Asepsis and clinical care

QUESTION:

Could you please clarify the standards for wearing of face masks in the operating room?

ANSWER:

The answer to your query can be found in the standard 'Perioperative attire'. Please read through the references, as this will further clarify the wearing of masks for you.



QUESTION:

No policies at my current place of work are in place regarding the cleaning and disinfection of lead gowns. The lead aprons are being worn daily and are not currently being cleaned. What are the infection control standards relating to lead gowns? Are there any standards or guidelines for the cleaning of shared lead gowns for use in theatre?

BRIEF ANSWER:

A general overview on this topic is provided in ACORN standards ‘Infection prevention’ and ‘Environmental management’. 

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QUESTION:

Could I please have clarification on the use of fingernail products on Registered Nurses in the theatre setting i.e. gel, shellac or SNS. Is it allowed?

BRIEF ANSWER:

ACORN standard ‘Infection prevention’ highlights correct hand hygiene practices (7.4) and, amongst other things, refers to 'not wearing artificial, acrylic nails or nail additives'.

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QUESTION:

In relation to perioperative attire, are we allowed to wear washable fabric hats (wearing a clean laundered one for each shift) or do they have to be disposable hats?

BRIEF ANSWER:

Please refer to the 'Perioperative attire' standard which outlines the use of surgical head covers to minimise microbial dispersal. 

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QUESTION:

Is it advantageous requesting that they have a bath or shower within a 24 hour period prior to coming in?

BRIEF ANSWER:

Preoperative skin preparation is performed to reduce the risk of postoperative wound infection by removing soil, transient organisms, and oils than may block penetration of antiseptic agents from the skin. 

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QUESTION:

Could you please let me know about the infection control standards regarding patients coming into theatre wearing their clothes, socks and shoes from home?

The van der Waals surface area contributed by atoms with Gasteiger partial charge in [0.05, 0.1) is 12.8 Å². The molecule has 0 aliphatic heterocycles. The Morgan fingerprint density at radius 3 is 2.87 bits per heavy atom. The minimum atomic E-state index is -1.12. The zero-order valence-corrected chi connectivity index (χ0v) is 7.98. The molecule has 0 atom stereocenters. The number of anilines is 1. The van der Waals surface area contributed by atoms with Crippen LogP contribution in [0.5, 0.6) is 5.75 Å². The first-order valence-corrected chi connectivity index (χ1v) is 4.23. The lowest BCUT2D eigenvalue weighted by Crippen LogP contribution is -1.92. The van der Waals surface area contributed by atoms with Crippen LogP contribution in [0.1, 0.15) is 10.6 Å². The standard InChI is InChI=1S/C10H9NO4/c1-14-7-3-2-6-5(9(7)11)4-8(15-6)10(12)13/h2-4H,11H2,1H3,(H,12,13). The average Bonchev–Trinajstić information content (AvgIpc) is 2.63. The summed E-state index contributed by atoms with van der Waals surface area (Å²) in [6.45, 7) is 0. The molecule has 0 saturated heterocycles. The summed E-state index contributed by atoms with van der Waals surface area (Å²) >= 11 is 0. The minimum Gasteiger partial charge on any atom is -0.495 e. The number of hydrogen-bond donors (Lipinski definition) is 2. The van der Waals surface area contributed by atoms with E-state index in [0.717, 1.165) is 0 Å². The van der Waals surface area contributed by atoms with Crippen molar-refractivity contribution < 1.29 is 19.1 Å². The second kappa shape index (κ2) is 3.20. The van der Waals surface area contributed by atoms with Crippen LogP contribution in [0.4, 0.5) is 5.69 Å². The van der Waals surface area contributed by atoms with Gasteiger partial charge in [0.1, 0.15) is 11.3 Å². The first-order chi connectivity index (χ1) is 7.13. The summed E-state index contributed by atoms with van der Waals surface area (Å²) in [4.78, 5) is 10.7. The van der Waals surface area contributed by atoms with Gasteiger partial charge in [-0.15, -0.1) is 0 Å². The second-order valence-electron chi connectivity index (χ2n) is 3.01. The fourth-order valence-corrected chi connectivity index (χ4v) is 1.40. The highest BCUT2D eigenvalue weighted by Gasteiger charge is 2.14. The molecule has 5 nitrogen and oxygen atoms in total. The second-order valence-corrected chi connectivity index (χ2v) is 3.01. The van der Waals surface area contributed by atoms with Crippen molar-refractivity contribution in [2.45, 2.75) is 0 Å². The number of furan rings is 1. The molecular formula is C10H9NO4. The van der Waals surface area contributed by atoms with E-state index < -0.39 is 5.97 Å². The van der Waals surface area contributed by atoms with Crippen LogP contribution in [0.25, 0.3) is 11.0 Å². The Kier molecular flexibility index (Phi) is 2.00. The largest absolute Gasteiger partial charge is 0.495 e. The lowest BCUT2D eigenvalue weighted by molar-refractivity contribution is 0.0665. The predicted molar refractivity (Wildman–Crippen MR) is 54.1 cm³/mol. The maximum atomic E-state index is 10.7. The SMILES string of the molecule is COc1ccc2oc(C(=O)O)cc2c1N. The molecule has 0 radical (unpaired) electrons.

ANSWER:

Regarding attire, ACORN standards Infection Prevention and Perioperative Attire both refer to infection control parameters related to environmental boundaries in the perioperative setting, namely, restricted, semi-restricted and non-restricted areas. Standard statement 4 of thePerioperative Attire standard specifically addresses ‘street clothes’ for both staff and patients, e.g. no street clothes in the restricted area or the semi-restricted area but street clothes are permitted in unrestricted area.



QUESTION:

Is there a standard required for foot wear in the operating theatre to be made of leather and are plastic/rubber clogs with venting holes at the sides of the shoe appropriate?

BRIEF ANSWER:

ACORN Standard Perioperative Attire, specifically Standard Statement 5, indicates that all footwear must comply with relevant Australian Standards (eg AS/NZS 2210:2010) and relevant WH&S standards. 

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QUESTION:

Could you please clarify for me if the ceilings are included in the cleaning of theatre at the end of the day and also for MROs.

BRIEF ANSWER:

ACORN Standard Environmental Cleaning and Infection Prevention discusses visible standards for inspection of ceilings, vents and light fixtures and keeping these areas free from marks, dust, soil film and cobwebs (statement 4) including taking appropriate action when required prior to the commencement of an operative procedure. Statement 5 contains an example table for routine cleaning. 

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QUESTION:

Could you please clarify what is meant by ‘outer garments’ in the ACORN Standard Perioperative Attire, Standard Statement 1: Criteria 1.1?

BRIEF ANSWER:

With regards to ACORN Standard Perioperative Attire, outer garments would be garments worn outside of undergarments, which are typically underwear.  

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